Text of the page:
Please use this identifier to cite or link to this item: http://bura.brunel.ac.uk/handle/2438/18543
Title: CFD-based design and analysis of air-bearing-supported paint spray spindle
Authors: Khaghani, A
Cheng, K
Keywords: Air-bearing;CFD analysis;Paint spray spindle;Air-turbine design;Turbine blade design and optimization
Issue Date: 3-Jan-2019
Publisher: Elsevier
Citation: Nami Jishu yu Jingmi Gongcheng/Nanotechnology and Precision Engineering, 2019, 1 (4), pp. 226 - 235
Abstract: In this paper, an analytical scientific approach is presented for the design and analysis of an air-turbine-driven paint spray spindle, and it is used to improve further the design concept of the existing spindle applied in auto-motive coating and paint spraying applications. The current spindle on the market can operate at a maximum speed of 100,000 rpm and features a maximum bell size of 70 mm diameter. Given the increasing demands forhigh automotive coating/painting quality and productivity in assembly, the design and development of a paint spray spindle with a speed of 145,000 rpm or higher is needed. Computational fluid dynamics (CFD)-based simulation is applied in the approach. Accordingly, CFD simulation-based design and analysis are undertaken, covering the characteristic factors of velocity, pressure of the air supply, rotational speed of the air-turbine, and torque and force reaction on the turbine blades. Furthermore, the turbine blade geometric shape is investigated throughthe simulations. Three geometrical concepts have been investigated against the original model. The results onConcept_03 verified the higher angular velocity speeds against the theoretical model. The pressure and velocity effects in the blades have been investigated. The results show that the pressure and velocity of the air supply driving the turbine are critical factors influencing the stability of turbine spinning. The results also demonstrate that the force acting on the blades is at the highest level when the adjacent face changes from a straight surface into a curve. Finally, changing the geometrical shape in the turbine likely increases the tangential air pressure at the blades surface and relatively increases the magnitude of the later altorque and force in the spindle. Notwithstanding this condition, the analytical values surpass the theoretical target values.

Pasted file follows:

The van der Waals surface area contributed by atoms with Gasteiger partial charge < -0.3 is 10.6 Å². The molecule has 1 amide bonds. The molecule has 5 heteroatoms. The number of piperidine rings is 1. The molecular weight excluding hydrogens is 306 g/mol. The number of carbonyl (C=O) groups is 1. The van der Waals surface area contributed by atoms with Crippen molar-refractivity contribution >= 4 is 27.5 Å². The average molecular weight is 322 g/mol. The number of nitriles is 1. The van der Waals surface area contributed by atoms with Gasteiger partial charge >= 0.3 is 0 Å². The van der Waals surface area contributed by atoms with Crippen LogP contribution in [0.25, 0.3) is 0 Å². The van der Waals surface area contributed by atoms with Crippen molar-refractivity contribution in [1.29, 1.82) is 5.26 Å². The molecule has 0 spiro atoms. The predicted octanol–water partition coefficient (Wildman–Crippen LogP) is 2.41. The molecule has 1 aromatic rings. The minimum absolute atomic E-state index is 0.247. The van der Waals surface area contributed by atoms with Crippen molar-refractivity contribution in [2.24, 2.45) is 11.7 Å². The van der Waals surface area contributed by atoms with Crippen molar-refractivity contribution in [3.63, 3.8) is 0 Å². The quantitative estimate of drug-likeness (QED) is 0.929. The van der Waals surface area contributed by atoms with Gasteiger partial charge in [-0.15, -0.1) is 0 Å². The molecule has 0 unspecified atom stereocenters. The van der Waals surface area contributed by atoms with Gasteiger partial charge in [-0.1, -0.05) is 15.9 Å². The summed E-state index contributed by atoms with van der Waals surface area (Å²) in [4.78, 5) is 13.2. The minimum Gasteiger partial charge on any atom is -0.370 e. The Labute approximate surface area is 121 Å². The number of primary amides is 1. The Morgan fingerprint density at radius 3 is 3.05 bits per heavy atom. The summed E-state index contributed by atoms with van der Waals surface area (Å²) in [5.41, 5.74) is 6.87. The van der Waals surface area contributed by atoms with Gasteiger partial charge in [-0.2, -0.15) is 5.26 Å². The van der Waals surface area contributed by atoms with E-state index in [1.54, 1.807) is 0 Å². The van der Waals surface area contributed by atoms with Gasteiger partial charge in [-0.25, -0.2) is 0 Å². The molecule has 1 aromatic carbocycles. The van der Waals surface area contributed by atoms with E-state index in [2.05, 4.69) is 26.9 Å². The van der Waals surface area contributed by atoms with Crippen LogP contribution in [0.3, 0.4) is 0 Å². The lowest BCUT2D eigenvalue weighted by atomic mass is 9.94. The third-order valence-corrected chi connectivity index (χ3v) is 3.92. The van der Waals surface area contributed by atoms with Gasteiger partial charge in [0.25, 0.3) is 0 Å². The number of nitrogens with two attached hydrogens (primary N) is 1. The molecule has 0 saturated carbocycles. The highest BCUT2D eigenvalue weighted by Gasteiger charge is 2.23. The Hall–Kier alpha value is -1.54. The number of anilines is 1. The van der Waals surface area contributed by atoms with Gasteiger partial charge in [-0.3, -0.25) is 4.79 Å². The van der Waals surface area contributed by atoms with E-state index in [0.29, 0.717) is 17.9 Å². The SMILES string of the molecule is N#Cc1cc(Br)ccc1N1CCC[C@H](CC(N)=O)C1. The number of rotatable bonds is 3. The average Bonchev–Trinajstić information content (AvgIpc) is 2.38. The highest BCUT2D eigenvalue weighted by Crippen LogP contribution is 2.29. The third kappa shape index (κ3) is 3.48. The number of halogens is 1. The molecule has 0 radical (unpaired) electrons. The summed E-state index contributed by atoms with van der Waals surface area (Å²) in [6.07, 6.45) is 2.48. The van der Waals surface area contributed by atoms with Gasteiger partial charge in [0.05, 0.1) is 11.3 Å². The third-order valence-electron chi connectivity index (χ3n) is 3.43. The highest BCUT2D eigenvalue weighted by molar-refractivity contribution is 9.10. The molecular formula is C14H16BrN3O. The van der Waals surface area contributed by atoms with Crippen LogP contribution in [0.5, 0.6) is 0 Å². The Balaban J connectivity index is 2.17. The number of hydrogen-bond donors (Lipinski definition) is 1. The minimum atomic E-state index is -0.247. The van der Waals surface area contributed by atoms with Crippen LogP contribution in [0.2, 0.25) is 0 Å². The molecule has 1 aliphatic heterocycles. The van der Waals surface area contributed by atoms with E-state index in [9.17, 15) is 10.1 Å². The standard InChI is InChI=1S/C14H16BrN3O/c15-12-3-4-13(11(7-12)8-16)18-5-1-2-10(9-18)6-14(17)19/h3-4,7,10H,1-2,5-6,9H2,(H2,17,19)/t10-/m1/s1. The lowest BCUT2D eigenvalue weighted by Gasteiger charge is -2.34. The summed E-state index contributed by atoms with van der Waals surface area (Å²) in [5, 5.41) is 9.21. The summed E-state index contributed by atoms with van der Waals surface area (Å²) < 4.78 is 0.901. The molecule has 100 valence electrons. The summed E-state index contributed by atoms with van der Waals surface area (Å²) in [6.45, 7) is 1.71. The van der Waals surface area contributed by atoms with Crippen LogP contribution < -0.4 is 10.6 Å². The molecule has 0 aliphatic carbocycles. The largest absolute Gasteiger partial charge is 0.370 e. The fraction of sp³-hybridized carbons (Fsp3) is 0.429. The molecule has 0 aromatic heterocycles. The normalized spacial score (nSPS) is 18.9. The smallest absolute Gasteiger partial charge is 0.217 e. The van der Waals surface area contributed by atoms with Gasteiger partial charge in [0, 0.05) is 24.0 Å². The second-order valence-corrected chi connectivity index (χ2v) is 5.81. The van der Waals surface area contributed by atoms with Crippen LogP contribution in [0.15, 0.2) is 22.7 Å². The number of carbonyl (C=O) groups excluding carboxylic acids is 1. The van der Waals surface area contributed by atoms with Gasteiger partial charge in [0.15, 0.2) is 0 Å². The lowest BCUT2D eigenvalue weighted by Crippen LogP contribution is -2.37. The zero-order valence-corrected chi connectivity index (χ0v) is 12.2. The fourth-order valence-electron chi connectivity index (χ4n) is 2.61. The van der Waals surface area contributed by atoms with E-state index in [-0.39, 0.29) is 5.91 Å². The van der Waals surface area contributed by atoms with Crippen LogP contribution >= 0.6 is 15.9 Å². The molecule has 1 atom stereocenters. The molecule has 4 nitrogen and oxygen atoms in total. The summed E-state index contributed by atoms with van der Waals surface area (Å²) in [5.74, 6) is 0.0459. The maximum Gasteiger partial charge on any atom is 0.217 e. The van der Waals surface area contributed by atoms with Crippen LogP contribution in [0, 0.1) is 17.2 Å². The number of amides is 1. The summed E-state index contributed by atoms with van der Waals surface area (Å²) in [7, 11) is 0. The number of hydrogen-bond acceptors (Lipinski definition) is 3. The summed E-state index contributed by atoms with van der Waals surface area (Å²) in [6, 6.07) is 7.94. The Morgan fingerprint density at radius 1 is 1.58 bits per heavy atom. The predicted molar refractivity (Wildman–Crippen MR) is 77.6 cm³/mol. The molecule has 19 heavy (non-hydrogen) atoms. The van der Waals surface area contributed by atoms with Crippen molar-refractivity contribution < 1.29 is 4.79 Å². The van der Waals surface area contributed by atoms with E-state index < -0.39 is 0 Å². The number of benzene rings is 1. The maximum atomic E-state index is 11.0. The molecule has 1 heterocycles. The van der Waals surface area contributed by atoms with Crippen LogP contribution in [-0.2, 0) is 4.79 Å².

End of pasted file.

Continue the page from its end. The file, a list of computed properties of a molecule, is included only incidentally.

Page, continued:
URI: http://bura.brunel.ac.uk/handle/2438/18543
DOI: http://dx.doi.org/10.1016/j.npe.2018.12.004
ISSN: 1672-6030
http://dx.doi.org/10.1016/j.npe.2018.12.004
Appears in Collections:Dept of Mechanical Aerospace and Civil Engineering Research Papers

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